Published 11/05/2014    Read More...
The maintenance of human telomeres requires the ribonucleoprotein enzyme telomerase, which is composed of telomerase reverse transcriptase (TERT), telomerase RNA component, and several additional proteins for assembly and activity. Telomere elongation by telomerase in human cancer cells involves multiple steps including telomerase RNA biogenesis, holoenzyme assembly, intranuclear trafficking, and telomerase recruitment to telomeres. Although telomerase has been shown to accumulate in Cajal...
Published 12/07/2013    Read More...
Hepatocyte transplantation is an alternative to liver transplantation in certain disorders such as inherited liver diseases and liver failure. It is a relatively less complicated surgical procedure, and has the advantage that it can be repeated several times if unsuccessful. Another advantage is that hepatocytes can be isolated from partly damaged livers which are not suitable for liver transplantation. Despite these advantages hepatocyte transplantation is less popular. Important issues are...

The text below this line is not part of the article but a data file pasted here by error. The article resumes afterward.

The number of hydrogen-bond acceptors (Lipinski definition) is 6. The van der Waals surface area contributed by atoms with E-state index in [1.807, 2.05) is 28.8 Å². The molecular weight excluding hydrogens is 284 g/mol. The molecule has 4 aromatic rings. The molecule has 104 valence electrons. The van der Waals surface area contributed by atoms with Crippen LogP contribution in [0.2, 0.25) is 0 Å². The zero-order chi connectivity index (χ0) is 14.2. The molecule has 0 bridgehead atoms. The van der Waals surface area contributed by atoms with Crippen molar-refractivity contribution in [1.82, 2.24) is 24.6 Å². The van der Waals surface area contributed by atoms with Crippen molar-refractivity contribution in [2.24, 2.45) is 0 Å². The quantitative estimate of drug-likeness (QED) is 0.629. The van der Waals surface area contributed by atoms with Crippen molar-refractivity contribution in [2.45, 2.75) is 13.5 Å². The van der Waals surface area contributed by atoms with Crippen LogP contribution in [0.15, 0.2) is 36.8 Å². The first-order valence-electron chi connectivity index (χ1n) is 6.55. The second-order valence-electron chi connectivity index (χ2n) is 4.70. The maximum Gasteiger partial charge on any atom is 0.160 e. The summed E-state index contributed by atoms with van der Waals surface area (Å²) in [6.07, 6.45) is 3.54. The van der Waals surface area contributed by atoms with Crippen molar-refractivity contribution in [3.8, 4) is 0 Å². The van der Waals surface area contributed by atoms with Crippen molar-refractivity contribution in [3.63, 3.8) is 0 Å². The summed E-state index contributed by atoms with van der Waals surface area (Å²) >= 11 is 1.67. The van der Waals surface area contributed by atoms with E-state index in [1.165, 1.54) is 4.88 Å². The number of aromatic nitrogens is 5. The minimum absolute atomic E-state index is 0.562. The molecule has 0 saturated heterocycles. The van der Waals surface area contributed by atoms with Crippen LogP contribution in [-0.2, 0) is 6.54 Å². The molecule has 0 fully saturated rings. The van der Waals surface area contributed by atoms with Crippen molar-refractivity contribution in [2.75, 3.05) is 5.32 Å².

Published 06/15/2015    Read More...
The scope of this review is to revise recent advances of the cell-based therapies of liver diseases with an emphasis on cell donor's and patient's age. Regenerative medicine with cell-based technologies as its integral part is focused on the structural and functional restoration of tissues impaired by sickness or aging. Unlike drug-based medicine directed primarily at alleviation of symptoms, regenerative medicine offers a more holistic approach to disease and senescence management aimed to...
Published 12/01/2015    Read More...
Coronary artery disease (CAD) is the leading cause of death worldwide. The efficacy and safety of statins (3-hydroxy-3-methylglutaryl-coenzyme A reductase inhibitors) in primary and secondary prevention of CAD are confirmed in several large studies. It is well known that statins have some pleiotropic, anti-atherosclerotic effects. We review the molecular mechanisms underlying the beneficial effects of statins revealed in recently published studies. Endothelial cell injury is regarded as the...